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Patients get better care from specialists who trained with referring PCP, study finds.
What motivates doctors to provide high-quality care? Most payers and health care institutions assume it’s financial reward. But a new study suggests the answer lies instead in doctors’ relationships with their peers and desire to demonstrate their competence and professionalism to them.
The study’s authors sought to determine whether specialists provide better care to patients referred by primary care physicians (PCPs) with whom they had trained. They analyzed 8,600 patient ratings of nearly 10,000 visits with specialists, comparing ratings of visits with specialists whose training overlapped with the referring PCP in medical school or postgraduate programs with those of patients referred by the same PCP to a specialist who hadn’t trained with the PCP. The visits occurred at a large academic medical institution between 2016 and 2019.
They found that co-training ties between PCPs and specialists were associated with a 9 percentage higher composite patient rating of specialists care as measured on the Care Provider domain of the Press Ganey Medical Practice Survey. That difference is equivalent to improving from median performance to the 91st percentile of quality for specialists.
The authors say the data also suggest that specialists whose training overlapped with the referring PCP were more likely to demonstrate the type of behavior that promotes patient-centered care, including showing more concern for the patient, spending more time with them, and engaging in more shared decision-making.
Such behavior, they explain, stems from “peer and audience effects”: specialists know the referring PCP can observe the care they provide by reading their notes and talking to patients. Thus “an audience of familiar peers may elevate physician performance, not only by subjecting it to informed scrutiny but by providing an opportunity to demonstrate commitment to what is valued by the profession.”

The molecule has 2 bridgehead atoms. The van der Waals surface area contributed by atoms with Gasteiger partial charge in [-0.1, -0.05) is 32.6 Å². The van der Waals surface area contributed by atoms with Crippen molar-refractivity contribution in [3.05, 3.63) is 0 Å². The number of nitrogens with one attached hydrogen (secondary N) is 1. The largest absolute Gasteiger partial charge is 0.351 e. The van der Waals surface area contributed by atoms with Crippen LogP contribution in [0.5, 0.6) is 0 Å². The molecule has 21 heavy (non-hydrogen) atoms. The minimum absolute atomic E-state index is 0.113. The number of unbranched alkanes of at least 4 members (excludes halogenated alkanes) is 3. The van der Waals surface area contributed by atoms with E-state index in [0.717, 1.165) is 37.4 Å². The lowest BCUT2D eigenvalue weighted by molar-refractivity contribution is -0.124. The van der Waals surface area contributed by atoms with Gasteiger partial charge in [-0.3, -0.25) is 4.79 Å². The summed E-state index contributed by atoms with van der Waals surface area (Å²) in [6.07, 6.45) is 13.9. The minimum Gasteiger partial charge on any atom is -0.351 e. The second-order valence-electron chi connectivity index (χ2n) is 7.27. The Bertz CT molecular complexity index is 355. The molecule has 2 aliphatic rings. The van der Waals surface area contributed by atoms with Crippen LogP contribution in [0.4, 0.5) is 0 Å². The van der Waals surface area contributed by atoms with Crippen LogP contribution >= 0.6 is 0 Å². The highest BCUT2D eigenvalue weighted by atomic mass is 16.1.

Taken together, the authors say, the co-training effects of patient ratings on specialist care are greater than those of other policies and interventions aimed at improving patient experiences such as public reporting, participation in accountable care organizations, health plan effects and hospital characteristics. Consequently, their findings “could have major implications for the organization of care delivery, as they suggest potentially large quality gains from models encouraging peer interactions,” including team-based care, peer coaching, and multispecialty case discussions.
In addition, they note, strategies aimed at harnessing physician professionalism and the pressure to live up to colleagues’ expectations “could generate gains over many dimensions of care without requiring decision-specific interventions that risk erosion of intrinsic motivation when deployed in aggregate.”
The study, “Physician-Peer Relationships and Patient Experiences With Specialist Care,” was published online January 3 in JAMA Internal Medicine.